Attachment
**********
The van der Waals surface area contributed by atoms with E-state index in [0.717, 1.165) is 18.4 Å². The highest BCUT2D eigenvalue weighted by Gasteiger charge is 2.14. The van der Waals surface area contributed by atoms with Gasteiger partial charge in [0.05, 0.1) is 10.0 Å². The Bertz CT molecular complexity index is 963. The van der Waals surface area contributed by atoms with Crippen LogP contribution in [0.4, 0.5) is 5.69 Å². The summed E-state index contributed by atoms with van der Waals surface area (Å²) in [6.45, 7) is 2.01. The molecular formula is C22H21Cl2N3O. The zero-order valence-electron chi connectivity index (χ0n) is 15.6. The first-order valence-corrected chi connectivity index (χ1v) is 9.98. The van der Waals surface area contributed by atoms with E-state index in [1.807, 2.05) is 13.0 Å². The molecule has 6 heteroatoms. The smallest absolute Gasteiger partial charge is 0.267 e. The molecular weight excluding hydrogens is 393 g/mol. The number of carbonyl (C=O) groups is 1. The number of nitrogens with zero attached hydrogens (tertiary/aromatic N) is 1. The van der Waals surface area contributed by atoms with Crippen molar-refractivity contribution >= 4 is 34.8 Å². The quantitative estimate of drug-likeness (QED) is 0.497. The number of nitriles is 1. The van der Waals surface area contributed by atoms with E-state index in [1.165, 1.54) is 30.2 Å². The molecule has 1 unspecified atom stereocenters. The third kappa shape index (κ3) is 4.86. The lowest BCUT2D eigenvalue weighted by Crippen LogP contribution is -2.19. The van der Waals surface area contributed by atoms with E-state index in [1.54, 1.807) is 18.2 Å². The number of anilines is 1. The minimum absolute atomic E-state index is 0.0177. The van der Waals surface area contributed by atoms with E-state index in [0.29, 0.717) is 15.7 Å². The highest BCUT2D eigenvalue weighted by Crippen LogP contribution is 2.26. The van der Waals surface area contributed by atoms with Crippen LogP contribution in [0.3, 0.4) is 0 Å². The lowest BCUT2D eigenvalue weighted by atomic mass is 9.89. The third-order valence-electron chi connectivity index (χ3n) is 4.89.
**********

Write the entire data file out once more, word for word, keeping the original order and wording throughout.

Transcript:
The van der Waals surface area contributed by atoms with E-state index in [0.717, 1.165) is 18.4 Å². The highest BCUT2D eigenvalue weighted by Gasteiger charge is 2.14. The van der Waals surface area contributed by atoms with Gasteiger partial charge in [0.05, 0.1) is 10.0 Å². The Bertz CT molecular complexity index is 963. The van der Waals surface area contributed by atoms with Crippen LogP contribution in [0.4, 0.5) is 5.69 Å². The summed E-state index contributed by atoms with van der Waals surface area (Å²) in [6.45, 7) is 2.01. The molecular formula is C22H21Cl2N3O. The zero-order valence-electron chi connectivity index (χ0n) is 15.6. The first-order valence-corrected chi connectivity index (χ1v) is 9.98. The van der Waals surface area contributed by atoms with E-state index in [1.807, 2.05) is 13.0 Å². The molecule has 6 heteroatoms. The smallest absolute Gasteiger partial charge is 0.267 e. The molecular weight excluding hydrogens is 393 g/mol. The number of carbonyl (C=O) groups is 1. The number of nitrogens with zero attached hydrogens (tertiary/aromatic N) is 1. The van der Waals surface area contributed by atoms with Crippen molar-refractivity contribution >= 4 is 34.8 Å². The quantitative estimate of drug-likeness (QED) is 0.497. The number of nitriles is 1. The van der Waals surface area contributed by atoms with E-state index in [1.165, 1.54) is 30.2 Å². The molecule has 1 unspecified atom stereocenters. The third kappa shape index (κ3) is 4.86. The lowest BCUT2D eigenvalue weighted by Crippen LogP contribution is -2.19. The van der Waals surface area contributed by atoms with E-state index in [1.54, 1.807) is 18.2 Å². The number of anilines is 1. The minimum absolute atomic E-state index is 0.0177. The van der Waals surface area contributed by atoms with E-state index in [0.29, 0.717) is 15.7 Å². The highest BCUT2D eigenvalue weighted by Crippen LogP contribution is 2.26. The van der Waals surface area contributed by atoms with Crippen LogP contribution in [0.3, 0.4) is 0 Å². The lowest BCUT2D eigenvalue weighted by atomic mass is 9.89. The third-order valence-electron chi connectivity index (χ3n) is 4.89.